what to do with scraps and extra balls of yarn

On the Krafters Korner listserv, we were discussing ideas for using odd balls and scraps of yarn that are too small for a big project, but too much or too nice to just throw out.

Here are the ideas we came up with, including both small and large projects.  The small projects could use up one small ball of yarn, and the big projects could combine several into an interesting piece.

 

  • Several people create items from scraps for charity, or as gifts for friends and family.
  • Ornaments
  • magnets
  • bookmarks
  • Tassels for a garland
  • Pom poms for a garland
  • jewelry
  • coasters
  • napkin rings
  • flowers
  • small embellishments for zipper pull
  • Yarn dolls
  • Braids for hair ties or gift packages
  • Hair bands and scrunchies
  • Granny squares which can be used to make many things
  • scarves
  • hats
  • bags
  • ponchos
  • blankets
  • throws
  • prayer shawls
  • Pillow covers
  • rugs
  • Woven placemats
  • table runners
  • wall hangings
  • God’s Eyes
  • submitted by tracy C

Crafting Challenge for 2019?

Crafting Challenge for 2019?

 

Each year as the New Year rolls around I take stock of what I have accomplished over the past year and what my hopes are for the upcoming year.

 

I have always dreamt of making an Aron Fisherman Knit Sweater.  I have the yarn, a friend brought it back from Ireland for me.  I just need the confidence.

 

In order to gather the skills, I will need to take on this dream I have been teaching myself different stitches.  I will have a final piece that is uniquely my own creation using the stitches I have learned.

 

I have been teaching a monthly knit dish cloth class here on Krafters Korner for four years.  This year, as I embark on my fifth year of teaching these classes here on krafters Korner I will be teaching primarily different stitches to use in a project like the Aron Fisherman Knit Sweater.  These stitches could also be used in lovely blankets for little ones, or a nice afghan throw for the living room couch.

 

The January class is a honeycomb cable stitch.  I was so excited to learn this stitch and now to be able to teach it to others here.  I have a beautiful Aron afghan my Grandmother made me for my wedding.  The center panel is the honeycomb cable and the texture is incredible.  I have now finally been able to knit that stitch myself!

 

When I started teaching these classes here on KK, I was just an advanced beginner knitter.  I used the opportunity of teaching these classes to encourage myself to step out of the comfort zone and to learn new techniques and then share these techniques with other blind knitters.  This experience has help me to grow and expand as a blind knitter.

 

So, my challenge for 2019 is to come up with 12 different stitches for the 12 classes I will teach.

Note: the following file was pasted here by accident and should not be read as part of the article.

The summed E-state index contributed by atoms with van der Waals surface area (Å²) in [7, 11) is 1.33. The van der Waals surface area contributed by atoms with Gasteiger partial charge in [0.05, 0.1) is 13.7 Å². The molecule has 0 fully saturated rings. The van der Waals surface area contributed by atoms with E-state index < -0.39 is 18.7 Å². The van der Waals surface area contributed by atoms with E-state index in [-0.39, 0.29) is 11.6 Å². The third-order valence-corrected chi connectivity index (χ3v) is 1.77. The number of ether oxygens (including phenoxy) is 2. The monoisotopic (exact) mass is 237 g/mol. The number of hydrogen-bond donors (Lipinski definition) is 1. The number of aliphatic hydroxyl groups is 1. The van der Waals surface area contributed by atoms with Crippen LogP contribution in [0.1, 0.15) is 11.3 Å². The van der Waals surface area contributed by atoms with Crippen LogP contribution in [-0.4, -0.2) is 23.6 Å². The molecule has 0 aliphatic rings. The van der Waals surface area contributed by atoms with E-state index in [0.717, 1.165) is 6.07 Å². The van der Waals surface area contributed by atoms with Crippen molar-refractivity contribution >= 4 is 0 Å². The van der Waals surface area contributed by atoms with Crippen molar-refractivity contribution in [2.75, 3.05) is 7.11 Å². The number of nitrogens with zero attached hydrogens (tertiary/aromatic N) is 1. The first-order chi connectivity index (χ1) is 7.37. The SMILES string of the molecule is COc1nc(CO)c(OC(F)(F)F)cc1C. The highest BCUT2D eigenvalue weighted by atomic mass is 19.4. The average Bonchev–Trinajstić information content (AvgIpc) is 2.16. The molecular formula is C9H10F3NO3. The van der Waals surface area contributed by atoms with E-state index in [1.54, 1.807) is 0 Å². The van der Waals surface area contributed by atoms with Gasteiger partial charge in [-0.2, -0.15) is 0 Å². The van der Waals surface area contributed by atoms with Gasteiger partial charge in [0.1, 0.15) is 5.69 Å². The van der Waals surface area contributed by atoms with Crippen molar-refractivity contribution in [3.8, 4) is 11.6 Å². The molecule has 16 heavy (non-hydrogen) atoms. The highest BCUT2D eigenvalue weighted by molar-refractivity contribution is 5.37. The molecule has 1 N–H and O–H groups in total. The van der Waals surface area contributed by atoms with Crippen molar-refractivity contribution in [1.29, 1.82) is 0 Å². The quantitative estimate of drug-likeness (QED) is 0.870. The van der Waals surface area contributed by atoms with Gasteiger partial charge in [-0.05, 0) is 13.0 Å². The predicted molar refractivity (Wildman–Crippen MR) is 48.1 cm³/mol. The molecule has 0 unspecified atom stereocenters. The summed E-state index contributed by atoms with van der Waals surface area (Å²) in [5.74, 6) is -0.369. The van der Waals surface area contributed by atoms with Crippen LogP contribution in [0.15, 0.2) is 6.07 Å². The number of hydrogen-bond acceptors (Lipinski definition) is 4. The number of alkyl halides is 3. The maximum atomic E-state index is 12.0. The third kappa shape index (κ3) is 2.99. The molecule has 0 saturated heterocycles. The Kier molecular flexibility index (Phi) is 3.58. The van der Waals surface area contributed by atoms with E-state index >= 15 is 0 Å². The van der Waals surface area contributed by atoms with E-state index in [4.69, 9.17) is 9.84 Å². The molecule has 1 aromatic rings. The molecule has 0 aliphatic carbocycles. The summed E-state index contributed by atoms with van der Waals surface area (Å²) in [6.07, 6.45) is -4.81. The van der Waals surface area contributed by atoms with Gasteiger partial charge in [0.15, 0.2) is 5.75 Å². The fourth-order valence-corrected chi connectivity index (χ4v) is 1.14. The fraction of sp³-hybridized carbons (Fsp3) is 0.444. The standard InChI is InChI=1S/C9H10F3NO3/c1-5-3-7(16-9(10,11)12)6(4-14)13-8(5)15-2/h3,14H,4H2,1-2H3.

What is your crafting challenge for 2019?

 

How can you share that challenge with other blind crafters?

 

 

Dixie

 

Knitting a Friendship Shawl

I love to knit, particularly with knitting needles. I enjoy the process of the knitting far more than the finished project. For this reason, most of what I knit, I end up giving away to someone as a gift.

This month was no exception. I just completed knitting a shawl from a pattern book entitled, “FriendShip Shawls,” by Debbie Macomber. The pattern I made was entitled, “A Hug to Keep,” and was designed by Cathy Hardy. What a simple but pretty shawl this turned out to be! Using bulky weight yarn and size 10 needles, the pattern is of a triangular shawl where the knitting begins at the bottom tip, and the shaping is achieved by adding on stitches using the knit cast on method in a stair-step pattern.

I gave the shawl to my sister when she visited me this weekend. It is sure to keep her warm this winter. She lives 400 miles away, so the shawl is my hug for her till we can see one another again.

Cathy F

 

How to Make Crafts Marketable

Here at Krafters Korner we hold classes teaching blind crafters ways to create many different types of crafts. In some of our classes we learn techniques to make these crafts more marketable. Below is a note from one of our students describing some of what she learned in a recent class.

Cindy wrote:

 

I took the Jelly Bean Jar Class.  I learned that you should always embellish your jar lid, by doing so you can earn more money if selling the item.  We also learned a technique where you take some item and use it to cover the top of the jar.  An example would be if filling the jar with dog bones, take a dog bone or several mini dog bones and glue them to the top but don’t forget to seal the item with Modge Podge or some sealant.

Cindy Z

 

 

Sources For Affordable Yarn

Sources for Affordable yarn

Yarn crafters who make projects to donate to charity are always looking for good sources for affordable yarns to use.

 

Some ideas for free or inexpensive yarns:

  1. Community organizations such as the Girl Scouts may be a good source of free yarn.  Yarns are donated to these groups, and can often times be more than the organization can use.  To find a local Girl Scout council in your area go to: https://www.girlscouts.org/en/about-girl-scouts/join/council-finder.html
  2.   Websites like https://www.freecycle.org/search are sources of free items people are wanting to give away.
  3. Goodwill and other consignment shops have inexpensive clothing.  Sweaters made of wool can be found in these shops for very little cost.  Unraveling the sweater and reusing the yarn in the project of your choice is another way to get inexpensive yarn.

What sources can you suggest for acquiring free and inexpensive yarns to use in charity projects?

 

Dixie S